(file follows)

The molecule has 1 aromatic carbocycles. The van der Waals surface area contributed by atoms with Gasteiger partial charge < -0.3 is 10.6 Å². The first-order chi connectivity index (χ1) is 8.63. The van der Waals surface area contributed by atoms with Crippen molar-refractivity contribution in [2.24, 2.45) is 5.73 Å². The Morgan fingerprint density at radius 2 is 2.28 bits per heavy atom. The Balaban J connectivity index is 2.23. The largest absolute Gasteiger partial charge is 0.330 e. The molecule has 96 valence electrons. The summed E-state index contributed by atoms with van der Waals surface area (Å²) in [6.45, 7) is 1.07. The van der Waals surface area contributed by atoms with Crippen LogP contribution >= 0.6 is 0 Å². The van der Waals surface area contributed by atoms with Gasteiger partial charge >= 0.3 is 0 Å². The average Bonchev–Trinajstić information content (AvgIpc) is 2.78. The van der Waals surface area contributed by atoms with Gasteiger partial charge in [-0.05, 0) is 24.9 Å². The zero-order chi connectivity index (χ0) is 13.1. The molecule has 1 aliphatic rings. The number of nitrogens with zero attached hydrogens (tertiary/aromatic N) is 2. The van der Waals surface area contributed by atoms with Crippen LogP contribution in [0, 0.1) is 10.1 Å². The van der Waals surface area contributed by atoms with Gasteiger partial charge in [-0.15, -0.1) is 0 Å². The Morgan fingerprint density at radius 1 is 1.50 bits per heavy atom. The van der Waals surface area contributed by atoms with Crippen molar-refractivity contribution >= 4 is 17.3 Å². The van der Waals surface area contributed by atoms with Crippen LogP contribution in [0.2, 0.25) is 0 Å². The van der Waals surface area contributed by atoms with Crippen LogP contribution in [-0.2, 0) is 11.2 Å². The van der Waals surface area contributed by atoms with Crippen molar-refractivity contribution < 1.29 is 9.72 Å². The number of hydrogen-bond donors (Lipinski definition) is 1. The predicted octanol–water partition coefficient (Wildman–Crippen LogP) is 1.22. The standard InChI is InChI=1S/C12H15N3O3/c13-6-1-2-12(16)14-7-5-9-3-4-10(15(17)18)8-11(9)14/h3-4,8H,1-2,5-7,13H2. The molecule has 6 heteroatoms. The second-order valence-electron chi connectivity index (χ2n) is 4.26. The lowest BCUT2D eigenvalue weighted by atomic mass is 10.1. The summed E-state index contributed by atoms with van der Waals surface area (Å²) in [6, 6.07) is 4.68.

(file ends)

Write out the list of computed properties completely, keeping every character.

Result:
The molecule has 1 aromatic carbocycles. The van der Waals surface area contributed by atoms with Gasteiger partial charge < -0.3 is 10.6 Å². The first-order chi connectivity index (χ1) is 8.63. The van der Waals surface area contributed by atoms with Crippen molar-refractivity contribution in [2.24, 2.45) is 5.73 Å². The Morgan fingerprint density at radius 2 is 2.28 bits per heavy atom. The Balaban J connectivity index is 2.23. The largest absolute Gasteiger partial charge is 0.330 e. The molecule has 96 valence electrons. The summed E-state index contributed by atoms with van der Waals surface area (Å²) in [6.45, 7) is 1.07. The van der Waals surface area contributed by atoms with Crippen LogP contribution >= 0.6 is 0 Å². The van der Waals surface area contributed by atoms with Gasteiger partial charge >= 0.3 is 0 Å². The average Bonchev–Trinajstić information content (AvgIpc) is 2.78. The van der Waals surface area contributed by atoms with Gasteiger partial charge in [-0.05, 0) is 24.9 Å². The zero-order chi connectivity index (χ0) is 13.1. The molecule has 1 aliphatic rings. The number of nitrogens with zero attached hydrogens (tertiary/aromatic N) is 2. The van der Waals surface area contributed by atoms with Crippen LogP contribution in [0, 0.1) is 10.1 Å². The van der Waals surface area contributed by atoms with Gasteiger partial charge in [-0.15, -0.1) is 0 Å². The Morgan fingerprint density at radius 1 is 1.50 bits per heavy atom. The van der Waals surface area contributed by atoms with Crippen molar-refractivity contribution >= 4 is 17.3 Å². The van der Waals surface area contributed by atoms with Crippen LogP contribution in [0.2, 0.25) is 0 Å². The van der Waals surface area contributed by atoms with Crippen LogP contribution in [-0.2, 0) is 11.2 Å². The van der Waals surface area contributed by atoms with Crippen molar-refractivity contribution < 1.29 is 9.72 Å². The number of hydrogen-bond donors (Lipinski definition) is 1. The predicted octanol–water partition coefficient (Wildman–Crippen LogP) is 1.22. The standard InChI is InChI=1S/C12H15N3O3/c13-6-1-2-12(16)14-7-5-9-3-4-10(15(17)18)8-11(9)14/h3-4,8H,1-2,5-7,13H2. The molecule has 6 heteroatoms. The second-order valence-electron chi connectivity index (χ2n) is 4.26. The lowest BCUT2D eigenvalue weighted by atomic mass is 10.1. The summed E-state index contributed by atoms with van der Waals surface area (Å²) in [6, 6.07) is 4.68.